Alastor, an epithet of the Greek GodZeus, according to Hesychius of Alexandria and the Etymologicum Magnum, which described him as the avenger of evil deeds, specifically familial bloodshed. As the personification of a curse, it was also a sidekick of the Erinyes. The name is also used, especially by the tragic writers, to designate any deity or demon who avenges wrongs committed by men. In Euripides' play Electra, Orestes questions an oracle who calls upon him to kill his mother, and wonders if the oracle was not from Apollo, but some malicious alastor. There was an altar to Zeus Alastor just outside the city walls of Thasos.
By the time of the 4th century BC, alastor in Greek had degraded to a generic type of insult, with the approximate meaning of "scoundrel".
Alastorides is a patronymic form given by Homer to Tros, who was probably a son of the Lycian Alastor mentioned above.
Alastor, a Pylian soldier who fought under their leader Nestor during the Trojan War. He remembered for having, together with Mecisteus, carried the wounded Teucer off the battlefield as they later did also with Hypsenor.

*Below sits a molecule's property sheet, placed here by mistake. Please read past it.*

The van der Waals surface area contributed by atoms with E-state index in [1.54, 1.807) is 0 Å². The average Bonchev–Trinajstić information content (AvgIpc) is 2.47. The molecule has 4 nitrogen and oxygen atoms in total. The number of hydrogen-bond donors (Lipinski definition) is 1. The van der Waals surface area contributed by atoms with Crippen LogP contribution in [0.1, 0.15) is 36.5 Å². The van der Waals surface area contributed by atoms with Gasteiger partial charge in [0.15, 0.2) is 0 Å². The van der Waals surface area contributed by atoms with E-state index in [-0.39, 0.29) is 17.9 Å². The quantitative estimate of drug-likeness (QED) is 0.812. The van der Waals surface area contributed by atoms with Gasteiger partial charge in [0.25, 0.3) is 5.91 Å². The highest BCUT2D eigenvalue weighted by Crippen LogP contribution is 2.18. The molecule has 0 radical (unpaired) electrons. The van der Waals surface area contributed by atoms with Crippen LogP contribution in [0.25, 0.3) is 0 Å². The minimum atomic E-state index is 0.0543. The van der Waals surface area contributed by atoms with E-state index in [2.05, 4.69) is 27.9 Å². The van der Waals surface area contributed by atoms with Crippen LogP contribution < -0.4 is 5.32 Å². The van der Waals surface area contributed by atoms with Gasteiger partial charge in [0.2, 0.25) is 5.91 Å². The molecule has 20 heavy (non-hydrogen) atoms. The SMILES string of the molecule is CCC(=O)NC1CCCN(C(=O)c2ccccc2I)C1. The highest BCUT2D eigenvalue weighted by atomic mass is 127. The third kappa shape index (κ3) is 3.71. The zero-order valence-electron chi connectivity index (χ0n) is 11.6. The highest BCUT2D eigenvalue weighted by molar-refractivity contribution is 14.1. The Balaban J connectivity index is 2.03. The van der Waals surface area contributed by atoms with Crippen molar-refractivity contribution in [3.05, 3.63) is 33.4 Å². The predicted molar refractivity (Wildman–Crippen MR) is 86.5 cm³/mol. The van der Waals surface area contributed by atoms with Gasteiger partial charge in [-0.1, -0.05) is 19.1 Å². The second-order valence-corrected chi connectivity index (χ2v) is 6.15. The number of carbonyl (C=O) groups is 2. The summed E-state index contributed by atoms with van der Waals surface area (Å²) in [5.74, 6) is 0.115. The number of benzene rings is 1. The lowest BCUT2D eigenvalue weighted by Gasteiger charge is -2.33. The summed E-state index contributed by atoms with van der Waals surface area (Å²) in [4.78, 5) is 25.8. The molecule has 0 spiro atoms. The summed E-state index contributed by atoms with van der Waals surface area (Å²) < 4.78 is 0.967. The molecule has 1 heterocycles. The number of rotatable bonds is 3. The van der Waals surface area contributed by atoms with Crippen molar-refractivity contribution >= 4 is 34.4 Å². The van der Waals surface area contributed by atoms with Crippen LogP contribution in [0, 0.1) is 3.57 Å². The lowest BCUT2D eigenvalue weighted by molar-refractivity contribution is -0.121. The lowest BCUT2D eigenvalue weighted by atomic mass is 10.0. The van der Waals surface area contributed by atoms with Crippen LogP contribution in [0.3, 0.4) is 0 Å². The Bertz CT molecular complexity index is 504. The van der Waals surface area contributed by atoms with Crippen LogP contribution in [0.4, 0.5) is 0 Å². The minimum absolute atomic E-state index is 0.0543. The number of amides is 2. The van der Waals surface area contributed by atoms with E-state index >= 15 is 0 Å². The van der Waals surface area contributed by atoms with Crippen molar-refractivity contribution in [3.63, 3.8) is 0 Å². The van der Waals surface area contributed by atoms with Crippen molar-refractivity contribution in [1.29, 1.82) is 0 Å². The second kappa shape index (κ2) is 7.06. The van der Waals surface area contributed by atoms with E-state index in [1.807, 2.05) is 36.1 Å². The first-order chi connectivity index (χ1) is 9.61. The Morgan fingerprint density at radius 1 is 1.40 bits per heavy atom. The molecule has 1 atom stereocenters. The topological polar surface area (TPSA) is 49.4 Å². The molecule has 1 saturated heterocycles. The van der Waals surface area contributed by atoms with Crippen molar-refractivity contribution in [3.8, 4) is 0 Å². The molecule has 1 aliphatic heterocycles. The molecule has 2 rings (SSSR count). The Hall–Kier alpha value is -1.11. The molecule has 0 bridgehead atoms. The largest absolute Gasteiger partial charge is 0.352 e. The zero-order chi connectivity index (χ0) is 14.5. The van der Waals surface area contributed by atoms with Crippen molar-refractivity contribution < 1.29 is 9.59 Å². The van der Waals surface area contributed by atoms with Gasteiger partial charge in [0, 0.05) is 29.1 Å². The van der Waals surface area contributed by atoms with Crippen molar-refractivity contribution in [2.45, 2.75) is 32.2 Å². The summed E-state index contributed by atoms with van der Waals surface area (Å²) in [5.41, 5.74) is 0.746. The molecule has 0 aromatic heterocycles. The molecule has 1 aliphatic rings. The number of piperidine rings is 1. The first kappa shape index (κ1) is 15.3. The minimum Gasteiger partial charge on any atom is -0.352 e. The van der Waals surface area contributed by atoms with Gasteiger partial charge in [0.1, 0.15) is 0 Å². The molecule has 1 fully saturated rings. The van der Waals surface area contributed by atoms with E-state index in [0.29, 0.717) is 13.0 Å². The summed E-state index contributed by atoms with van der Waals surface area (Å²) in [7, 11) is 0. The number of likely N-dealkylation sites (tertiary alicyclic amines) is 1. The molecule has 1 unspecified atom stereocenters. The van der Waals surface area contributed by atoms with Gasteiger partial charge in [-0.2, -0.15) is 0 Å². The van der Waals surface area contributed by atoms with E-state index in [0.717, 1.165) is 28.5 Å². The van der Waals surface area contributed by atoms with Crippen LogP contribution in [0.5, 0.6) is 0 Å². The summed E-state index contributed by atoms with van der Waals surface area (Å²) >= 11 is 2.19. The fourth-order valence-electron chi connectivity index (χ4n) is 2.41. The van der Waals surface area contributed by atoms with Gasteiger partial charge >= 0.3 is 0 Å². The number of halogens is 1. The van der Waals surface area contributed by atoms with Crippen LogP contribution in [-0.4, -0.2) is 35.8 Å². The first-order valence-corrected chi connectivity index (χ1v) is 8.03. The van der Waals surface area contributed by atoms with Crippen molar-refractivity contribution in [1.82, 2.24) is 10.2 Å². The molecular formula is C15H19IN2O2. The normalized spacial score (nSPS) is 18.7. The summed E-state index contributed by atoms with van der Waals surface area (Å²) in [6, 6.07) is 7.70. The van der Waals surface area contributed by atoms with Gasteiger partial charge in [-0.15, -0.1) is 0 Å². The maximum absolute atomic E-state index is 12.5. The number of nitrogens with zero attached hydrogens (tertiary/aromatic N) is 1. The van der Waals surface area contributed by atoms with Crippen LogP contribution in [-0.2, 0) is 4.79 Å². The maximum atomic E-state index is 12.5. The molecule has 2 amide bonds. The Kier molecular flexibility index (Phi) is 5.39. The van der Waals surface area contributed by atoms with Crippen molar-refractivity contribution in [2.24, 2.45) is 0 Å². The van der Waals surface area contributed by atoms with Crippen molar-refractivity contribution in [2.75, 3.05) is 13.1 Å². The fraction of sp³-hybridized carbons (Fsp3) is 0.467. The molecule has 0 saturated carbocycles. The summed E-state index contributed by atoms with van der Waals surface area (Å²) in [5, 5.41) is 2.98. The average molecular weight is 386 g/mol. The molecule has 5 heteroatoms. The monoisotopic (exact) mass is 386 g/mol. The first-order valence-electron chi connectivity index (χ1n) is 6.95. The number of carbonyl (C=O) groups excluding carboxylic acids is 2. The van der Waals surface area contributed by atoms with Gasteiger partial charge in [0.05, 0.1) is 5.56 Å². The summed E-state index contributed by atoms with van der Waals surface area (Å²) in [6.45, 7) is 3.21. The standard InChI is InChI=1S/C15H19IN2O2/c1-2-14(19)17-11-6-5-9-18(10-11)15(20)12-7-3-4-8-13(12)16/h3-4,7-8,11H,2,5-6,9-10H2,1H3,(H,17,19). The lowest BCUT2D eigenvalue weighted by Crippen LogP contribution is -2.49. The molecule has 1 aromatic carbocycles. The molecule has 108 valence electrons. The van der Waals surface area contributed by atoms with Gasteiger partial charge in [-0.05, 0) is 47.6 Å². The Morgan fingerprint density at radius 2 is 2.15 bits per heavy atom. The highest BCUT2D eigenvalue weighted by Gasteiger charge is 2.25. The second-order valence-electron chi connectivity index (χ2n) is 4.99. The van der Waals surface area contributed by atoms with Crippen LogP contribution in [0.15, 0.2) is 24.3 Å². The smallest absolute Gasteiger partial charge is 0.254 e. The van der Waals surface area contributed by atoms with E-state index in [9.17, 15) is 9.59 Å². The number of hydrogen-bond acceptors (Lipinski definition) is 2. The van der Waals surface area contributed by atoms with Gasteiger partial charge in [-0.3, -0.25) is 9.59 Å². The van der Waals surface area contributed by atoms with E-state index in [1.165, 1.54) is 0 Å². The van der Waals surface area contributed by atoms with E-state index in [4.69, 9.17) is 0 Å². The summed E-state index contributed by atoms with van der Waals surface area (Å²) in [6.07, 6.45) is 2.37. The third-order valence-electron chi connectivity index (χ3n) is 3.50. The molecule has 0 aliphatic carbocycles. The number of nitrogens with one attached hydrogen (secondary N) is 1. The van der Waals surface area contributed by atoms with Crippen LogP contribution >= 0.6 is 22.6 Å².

Alastor, a black horse belonging to the Greek God Hades. He was one of the four horses drawing Hades's chariot when he rose from the Underworld to bring Persephone down with him. The other three were Orphnaeus, Aethon, and Nycteus.
Sophocles, Sophocles. Vol 2: Ajax. Electra. Trachiniae. Philoctetes with an English translation by F. Storr. The Loeb classical library, 21. Francis Storr. London; New York. William Heinemann Ltd.; The Macmillan Company. 1913. Greek text available at the Perseus Digital Library.
This article includes a list of Greek mythological figures with the same or similar names. If an internal link for a specific Greek mythology article referred you to this page, you may wish to change the link to point directly to the intended Greek mythology article, if one exists.